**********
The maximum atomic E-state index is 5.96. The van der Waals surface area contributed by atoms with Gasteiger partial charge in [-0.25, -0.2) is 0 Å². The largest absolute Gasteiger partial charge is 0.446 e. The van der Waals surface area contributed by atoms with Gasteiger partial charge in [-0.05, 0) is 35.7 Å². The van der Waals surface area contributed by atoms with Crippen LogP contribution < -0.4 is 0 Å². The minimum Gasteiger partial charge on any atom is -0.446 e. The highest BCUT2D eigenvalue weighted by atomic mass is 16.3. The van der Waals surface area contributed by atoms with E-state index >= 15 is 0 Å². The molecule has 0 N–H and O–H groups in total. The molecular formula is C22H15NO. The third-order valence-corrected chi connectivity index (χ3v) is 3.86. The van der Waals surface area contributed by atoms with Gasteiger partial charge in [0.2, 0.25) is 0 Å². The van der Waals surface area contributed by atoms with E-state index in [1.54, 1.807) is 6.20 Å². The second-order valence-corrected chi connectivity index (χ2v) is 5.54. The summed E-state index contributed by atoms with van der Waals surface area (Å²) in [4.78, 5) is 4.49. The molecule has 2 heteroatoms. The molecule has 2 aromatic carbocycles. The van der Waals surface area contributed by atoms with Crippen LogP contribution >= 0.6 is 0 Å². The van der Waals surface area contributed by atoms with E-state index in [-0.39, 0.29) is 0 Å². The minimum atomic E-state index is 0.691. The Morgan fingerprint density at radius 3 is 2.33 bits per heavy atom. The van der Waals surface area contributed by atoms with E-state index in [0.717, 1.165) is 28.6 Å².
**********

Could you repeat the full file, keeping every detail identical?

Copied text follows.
The maximum atomic E-state index is 5.96. The van der Waals surface area contributed by atoms with Gasteiger partial charge in [-0.25, -0.2) is 0 Å². The largest absolute Gasteiger partial charge is 0.446 e. The van der Waals surface area contributed by atoms with Gasteiger partial charge in [-0.05, 0) is 35.7 Å². The van der Waals surface area contributed by atoms with Crippen LogP contribution < -0.4 is 0 Å². The minimum Gasteiger partial charge on any atom is -0.446 e. The highest BCUT2D eigenvalue weighted by atomic mass is 16.3. The van der Waals surface area contributed by atoms with E-state index >= 15 is 0 Å². The molecule has 0 N–H and O–H groups in total. The molecular formula is C22H15NO. The third-order valence-corrected chi connectivity index (χ3v) is 3.86. The van der Waals surface area contributed by atoms with Gasteiger partial charge in [0.2, 0.25) is 0 Å². The van der Waals surface area contributed by atoms with E-state index in [1.54, 1.807) is 6.20 Å². The second-order valence-corrected chi connectivity index (χ2v) is 5.54. The summed E-state index contributed by atoms with van der Waals surface area (Å²) in [4.78, 5) is 4.49. The molecule has 2 heteroatoms. The molecule has 2 aromatic carbocycles. The van der Waals surface area contributed by atoms with Crippen LogP contribution >= 0.6 is 0 Å². The van der Waals surface area contributed by atoms with E-state index in [-0.39, 0.29) is 0 Å². The minimum atomic E-state index is 0.691. The Morgan fingerprint density at radius 3 is 2.33 bits per heavy atom. The van der Waals surface area contributed by atoms with E-state index in [0.717, 1.165) is 28.6 Å².